Why do New Born Hippos climb onto their Moms Backs?
Their are numerous reasons for this unusual behavior
- New Born's can only stay under the water for a limited amount of time
- Depending on the depth of the water these new born's need somewhere to regain their strength
- The mother will allow their new born's to climb onto their backs
- Due to predators always being in the vicinity
- Hippos spend upto 16 hours a day in the water and this gives the youngster a chance to rest
Living in St Lucia, South Africa not only can only be explained as magical should you love the outdoors as well as wildlife.
Better yet being surrounded by the wildlife day in and out exposes us to some super sightings as one could well imagine. And yes seeing a new born Hippo being introduced to his or her pod is always just one such treat.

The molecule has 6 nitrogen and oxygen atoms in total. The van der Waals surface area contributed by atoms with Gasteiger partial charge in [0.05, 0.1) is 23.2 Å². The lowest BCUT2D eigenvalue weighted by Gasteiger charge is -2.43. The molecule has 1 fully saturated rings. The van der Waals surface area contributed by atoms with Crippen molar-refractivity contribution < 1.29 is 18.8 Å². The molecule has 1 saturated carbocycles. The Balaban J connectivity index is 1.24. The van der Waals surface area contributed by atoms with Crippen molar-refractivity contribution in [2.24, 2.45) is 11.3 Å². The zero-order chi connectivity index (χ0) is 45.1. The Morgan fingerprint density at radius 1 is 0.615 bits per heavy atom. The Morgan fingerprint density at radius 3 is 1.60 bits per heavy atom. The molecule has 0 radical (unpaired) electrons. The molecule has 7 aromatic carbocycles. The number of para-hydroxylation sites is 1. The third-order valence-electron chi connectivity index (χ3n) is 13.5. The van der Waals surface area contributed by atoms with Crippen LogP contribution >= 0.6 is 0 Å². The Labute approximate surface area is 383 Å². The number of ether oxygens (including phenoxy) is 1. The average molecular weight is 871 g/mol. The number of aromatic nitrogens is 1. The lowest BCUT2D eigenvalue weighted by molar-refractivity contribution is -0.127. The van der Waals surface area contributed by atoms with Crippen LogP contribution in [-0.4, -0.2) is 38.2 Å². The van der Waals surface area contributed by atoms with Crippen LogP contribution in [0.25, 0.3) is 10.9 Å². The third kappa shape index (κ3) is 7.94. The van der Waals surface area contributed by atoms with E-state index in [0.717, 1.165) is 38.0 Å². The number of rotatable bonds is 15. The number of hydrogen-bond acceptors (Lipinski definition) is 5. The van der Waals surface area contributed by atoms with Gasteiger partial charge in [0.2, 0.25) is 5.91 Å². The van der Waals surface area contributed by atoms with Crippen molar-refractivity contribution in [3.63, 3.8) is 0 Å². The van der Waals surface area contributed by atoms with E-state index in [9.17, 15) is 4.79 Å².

The new born will be looked after by his mother and also taken away from the pod for quite some time. Other females from the pod will also care for the new born from time to time.
Should the matriarch feel intimidated by the new arrival he will try to kill this new born which does occasionally occur and is always such a traumatic scene.
However Nature proves that the fittest will always survive and no where else is this more evident than on the St Lucia Estuary, the estuary is home to one of the largest congregations of Hippos in South Africa, at the last count it was estimated that 800 Hippos reside in the area.
St Lucia is truly the home of the Hippos, should you be visiting the area please do take note of the following:
Hippos do roam the streets of St Lucia South Africa caution must be taken as these are wild animals. Please keep your distance and do not block them in any way what so ever. This is an incredible encounter of witnessing these amazing creatures, take drive in and around the village and one is sure to see them. Best times is usually from 8 pm to midnight.